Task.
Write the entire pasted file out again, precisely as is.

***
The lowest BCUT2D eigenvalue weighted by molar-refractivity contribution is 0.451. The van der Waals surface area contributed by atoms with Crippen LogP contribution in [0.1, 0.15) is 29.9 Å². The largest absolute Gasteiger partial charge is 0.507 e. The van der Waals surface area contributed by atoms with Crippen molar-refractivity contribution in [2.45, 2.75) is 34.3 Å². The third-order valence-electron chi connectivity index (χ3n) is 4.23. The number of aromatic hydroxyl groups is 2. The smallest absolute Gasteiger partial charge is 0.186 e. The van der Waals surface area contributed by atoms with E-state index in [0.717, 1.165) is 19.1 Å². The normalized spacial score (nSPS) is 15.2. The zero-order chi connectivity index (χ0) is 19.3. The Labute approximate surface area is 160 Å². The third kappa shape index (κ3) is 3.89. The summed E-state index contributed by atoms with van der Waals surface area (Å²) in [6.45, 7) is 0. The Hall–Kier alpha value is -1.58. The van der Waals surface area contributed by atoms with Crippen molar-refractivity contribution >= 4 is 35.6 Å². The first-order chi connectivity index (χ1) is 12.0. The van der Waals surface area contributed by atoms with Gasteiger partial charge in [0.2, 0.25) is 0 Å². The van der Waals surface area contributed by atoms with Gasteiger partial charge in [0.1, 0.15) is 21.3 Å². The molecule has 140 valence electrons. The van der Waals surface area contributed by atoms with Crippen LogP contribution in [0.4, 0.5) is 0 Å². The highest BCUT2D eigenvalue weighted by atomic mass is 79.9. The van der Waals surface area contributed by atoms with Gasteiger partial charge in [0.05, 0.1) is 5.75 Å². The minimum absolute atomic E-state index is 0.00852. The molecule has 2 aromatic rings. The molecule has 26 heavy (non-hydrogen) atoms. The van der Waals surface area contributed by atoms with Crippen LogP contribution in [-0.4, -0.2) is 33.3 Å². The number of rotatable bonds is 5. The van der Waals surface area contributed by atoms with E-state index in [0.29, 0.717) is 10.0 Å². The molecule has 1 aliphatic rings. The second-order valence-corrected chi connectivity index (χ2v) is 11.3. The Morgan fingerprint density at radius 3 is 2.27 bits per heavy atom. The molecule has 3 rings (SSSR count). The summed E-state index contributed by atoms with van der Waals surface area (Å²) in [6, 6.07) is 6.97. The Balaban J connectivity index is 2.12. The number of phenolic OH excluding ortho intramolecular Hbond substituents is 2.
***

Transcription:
The lowest BCUT2D eigenvalue weighted by molar-refractivity contribution is 0.451. The van der Waals surface area contributed by atoms with Crippen LogP contribution in [0.1, 0.15) is 29.9 Å². The largest absolute Gasteiger partial charge is 0.507 e. The van der Waals surface area contributed by atoms with Crippen molar-refractivity contribution in [2.45, 2.75) is 34.3 Å². The third-order valence-electron chi connectivity index (χ3n) is 4.23. The number of aromatic hydroxyl groups is 2. The smallest absolute Gasteiger partial charge is 0.186 e. The van der Waals surface area contributed by atoms with E-state index in [0.717, 1.165) is 19.1 Å². The normalized spacial score (nSPS) is 15.2. The zero-order chi connectivity index (χ0) is 19.3. The Labute approximate surface area is 160 Å². The third kappa shape index (κ3) is 3.89. The summed E-state index contributed by atoms with van der Waals surface area (Å²) in [6.45, 7) is 0. The Hall–Kier alpha value is -1.58. The van der Waals surface area contributed by atoms with Crippen molar-refractivity contribution >= 4 is 35.6 Å². The first-order chi connectivity index (χ1) is 12.0. The van der Waals surface area contributed by atoms with Gasteiger partial charge in [0.2, 0.25) is 0 Å². The van der Waals surface area contributed by atoms with Gasteiger partial charge in [0.1, 0.15) is 21.3 Å². The molecule has 140 valence electrons. The van der Waals surface area contributed by atoms with Crippen LogP contribution in [0.4, 0.5) is 0 Å². The highest BCUT2D eigenvalue weighted by atomic mass is 79.9. The van der Waals surface area contributed by atoms with Gasteiger partial charge in [0.05, 0.1) is 5.75 Å². The minimum absolute atomic E-state index is 0.00852. The molecule has 2 aromatic rings. The molecule has 26 heavy (non-hydrogen) atoms. The van der Waals surface area contributed by atoms with Crippen LogP contribution in [-0.4, -0.2) is 33.3 Å². The number of rotatable bonds is 5. The van der Waals surface area contributed by atoms with E-state index in [0.29, 0.717) is 10.0 Å². The molecule has 1 aliphatic rings. The second-order valence-corrected chi connectivity index (χ2v) is 11.3. The Morgan fingerprint density at radius 3 is 2.27 bits per heavy atom. The molecule has 3 rings (SSSR count). The summed E-state index contributed by atoms with van der Waals surface area (Å²) in [6, 6.07) is 6.97. The Balaban J connectivity index is 2.12. The number of phenolic OH excluding ortho intramolecular Hbond substituents is 2.